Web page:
March 5, 2024 Ballot Prop. 1

Proposition 1: The Behavioral Health Services Program and Bond Measure. Authorizes $6.38 Billion in Bonds to Build Mental Health Treatment Facilities for Those With Mental Health and Substance Use Challenges; Provides Housing for the Homeless. Legislative Statute.


Proposition 1 has been placed on the ballot by the California State Legislature and consists of two components, one that amends an existing law and one that establishes a new bond. 

In general terms, Prop. 1 will create housing and treatment options, especially for homeless individuals with serious mental illness by changing the voter-approved 2004 Mental Health Services Act (MHSA) also known as Prop. 63 (2004) and by authorizing the state to issue a $6.38 million dollar bond. 

Changes to the 2004 Mental Health Services Act (MHSA)

There is no change to the 1% tax on incomes over $1 million. However there is a change to the percentage of funding the state and counties will receive from what is collected from the 1% tax. Under Prop. 1 the State will receive 10% of the money raised by this tax; up from 5%. Counties will receive 90%, down from 95%.

Counties will be required to spend moreof the MHSA money on housing and personalized support services like employment assistance and education. 

Counties would continue to provide other mental health services under the proposition, but less MHSA money would be available to them for these other mental health services. Examples of other mental health services include treatment, responding to people in a mental health crisis, and outreach to people who may need mental health care or drug or alcohol treatment.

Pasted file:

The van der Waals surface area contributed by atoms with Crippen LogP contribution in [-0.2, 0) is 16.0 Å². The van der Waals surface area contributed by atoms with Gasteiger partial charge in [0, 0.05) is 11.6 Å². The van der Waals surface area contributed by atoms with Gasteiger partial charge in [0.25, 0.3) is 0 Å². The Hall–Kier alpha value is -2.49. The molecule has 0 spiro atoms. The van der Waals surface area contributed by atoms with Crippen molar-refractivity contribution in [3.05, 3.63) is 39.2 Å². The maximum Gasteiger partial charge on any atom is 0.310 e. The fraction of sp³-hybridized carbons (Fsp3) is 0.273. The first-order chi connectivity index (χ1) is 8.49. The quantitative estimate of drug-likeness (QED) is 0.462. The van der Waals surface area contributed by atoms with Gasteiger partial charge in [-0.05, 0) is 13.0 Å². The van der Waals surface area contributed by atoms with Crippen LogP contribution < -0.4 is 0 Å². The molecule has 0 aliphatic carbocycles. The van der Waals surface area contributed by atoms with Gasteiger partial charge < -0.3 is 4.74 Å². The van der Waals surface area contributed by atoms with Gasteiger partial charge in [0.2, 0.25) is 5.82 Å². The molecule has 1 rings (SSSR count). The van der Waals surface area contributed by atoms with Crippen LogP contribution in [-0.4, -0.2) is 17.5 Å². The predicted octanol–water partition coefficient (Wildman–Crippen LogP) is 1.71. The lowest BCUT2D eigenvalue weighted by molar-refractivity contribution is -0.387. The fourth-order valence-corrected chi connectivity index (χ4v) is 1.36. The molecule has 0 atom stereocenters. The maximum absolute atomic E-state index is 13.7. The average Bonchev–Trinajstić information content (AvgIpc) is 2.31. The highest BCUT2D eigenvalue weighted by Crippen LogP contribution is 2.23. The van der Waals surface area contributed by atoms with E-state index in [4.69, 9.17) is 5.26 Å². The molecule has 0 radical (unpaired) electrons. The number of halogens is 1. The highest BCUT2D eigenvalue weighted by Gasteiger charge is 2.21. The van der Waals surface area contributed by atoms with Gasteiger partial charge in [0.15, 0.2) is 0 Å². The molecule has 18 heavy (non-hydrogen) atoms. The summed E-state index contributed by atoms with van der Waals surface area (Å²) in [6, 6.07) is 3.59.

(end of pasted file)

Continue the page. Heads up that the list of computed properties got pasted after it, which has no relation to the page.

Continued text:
How much counties would spend on different services would depend on future decisions by the counties and the state. The proposition also allows counties to use MHSA money on treatment for drugs and alcohol for people without a mental illness.

The proposition will also change the name of the Mental Health Services Act (MHSA)  to the Behavioral Health Services Act (BHSA). 

$6.4 billion general obligation bond aka Behavioral Health Infrastructure Bond

$4.4 billion of the bond money would be used to build 10,000 in-patient and residential treatment beds across the state.  The remaining $2 million goes to the state program that will give money to local governments to turn hotels, motels, and other buildings to fund permanent supportive housing with half set aside for veterans with mental illness or addiction disorders.

 Fiscal Impact

Prop 1 does not change the tax on people with incomes over $1 million per year. However, the money would be allocated and used. The proposition shifts roughly $140 million annually of MHSA money from the counties to the state.

The total cost to pay off the bonds plus interest would be $6.38 billion-plus several more billion, depending on the interest rate. The state would pay around $310 million every year for the next 30 years to repay the bond.

What your vote means

According to the California State Legislative Analyst’s office:

A YES vote on this measure means: Counties would need to change some of the mental health care and drug or alcohol treatment services provided currently to focus more on housing and personalized support services. The state could borrow up to $6.4 billion to build (1) more places where people could get mental health care and drug or alcohol treatment and (2) more housing for people with mental health, drug, or alcohol challenges.